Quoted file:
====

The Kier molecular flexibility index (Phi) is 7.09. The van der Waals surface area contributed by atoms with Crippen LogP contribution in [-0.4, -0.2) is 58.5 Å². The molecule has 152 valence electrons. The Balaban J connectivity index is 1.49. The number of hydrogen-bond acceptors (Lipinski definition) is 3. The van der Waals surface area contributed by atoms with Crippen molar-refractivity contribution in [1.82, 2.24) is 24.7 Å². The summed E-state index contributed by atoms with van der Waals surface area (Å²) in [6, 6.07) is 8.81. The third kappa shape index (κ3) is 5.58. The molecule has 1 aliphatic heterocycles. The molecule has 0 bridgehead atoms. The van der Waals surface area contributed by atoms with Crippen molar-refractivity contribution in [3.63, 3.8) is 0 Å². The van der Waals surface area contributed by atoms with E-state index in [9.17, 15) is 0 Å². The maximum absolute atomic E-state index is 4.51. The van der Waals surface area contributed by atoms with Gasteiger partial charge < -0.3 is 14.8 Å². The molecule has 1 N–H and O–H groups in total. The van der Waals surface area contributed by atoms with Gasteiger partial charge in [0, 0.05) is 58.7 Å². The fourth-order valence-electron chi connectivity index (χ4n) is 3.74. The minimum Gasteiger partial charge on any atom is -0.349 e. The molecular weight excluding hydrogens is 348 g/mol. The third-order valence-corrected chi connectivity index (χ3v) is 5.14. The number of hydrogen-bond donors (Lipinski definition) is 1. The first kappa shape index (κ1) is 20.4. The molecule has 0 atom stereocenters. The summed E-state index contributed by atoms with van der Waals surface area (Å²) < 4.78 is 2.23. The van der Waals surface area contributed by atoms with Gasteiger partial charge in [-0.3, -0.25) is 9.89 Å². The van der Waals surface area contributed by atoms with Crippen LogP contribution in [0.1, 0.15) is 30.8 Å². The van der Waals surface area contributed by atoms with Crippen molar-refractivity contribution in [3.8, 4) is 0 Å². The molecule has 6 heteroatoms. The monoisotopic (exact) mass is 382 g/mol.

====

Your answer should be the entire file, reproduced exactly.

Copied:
The Kier molecular flexibility index (Phi) is 7.09. The van der Waals surface area contributed by atoms with Crippen LogP contribution in [-0.4, -0.2) is 58.5 Å². The molecule has 152 valence electrons. The Balaban J connectivity index is 1.49. The number of hydrogen-bond acceptors (Lipinski definition) is 3. The van der Waals surface area contributed by atoms with Crippen molar-refractivity contribution in [1.82, 2.24) is 24.7 Å². The summed E-state index contributed by atoms with van der Waals surface area (Å²) in [6, 6.07) is 8.81. The third kappa shape index (κ3) is 5.58. The molecule has 1 aliphatic heterocycles. The molecule has 0 bridgehead atoms. The van der Waals surface area contributed by atoms with Crippen molar-refractivity contribution in [3.63, 3.8) is 0 Å². The van der Waals surface area contributed by atoms with E-state index in [9.17, 15) is 0 Å². The maximum absolute atomic E-state index is 4.51. The van der Waals surface area contributed by atoms with Gasteiger partial charge < -0.3 is 14.8 Å². The molecule has 1 N–H and O–H groups in total. The van der Waals surface area contributed by atoms with Gasteiger partial charge in [0, 0.05) is 58.7 Å². The fourth-order valence-electron chi connectivity index (χ4n) is 3.74. The minimum Gasteiger partial charge on any atom is -0.349 e. The molecular weight excluding hydrogens is 348 g/mol. The third-order valence-corrected chi connectivity index (χ3v) is 5.14. The number of hydrogen-bond donors (Lipinski definition) is 1. The first kappa shape index (κ1) is 20.4. The molecule has 0 atom stereocenters. The summed E-state index contributed by atoms with van der Waals surface area (Å²) < 4.78 is 2.23. The van der Waals surface area contributed by atoms with Gasteiger partial charge in [-0.3, -0.25) is 9.89 Å². The van der Waals surface area contributed by atoms with Crippen LogP contribution in [0.1, 0.15) is 30.8 Å². The van der Waals surface area contributed by atoms with Crippen molar-refractivity contribution in [3.8, 4) is 0 Å². The molecule has 6 heteroatoms. The monoisotopic (exact) mass is 382 g/mol.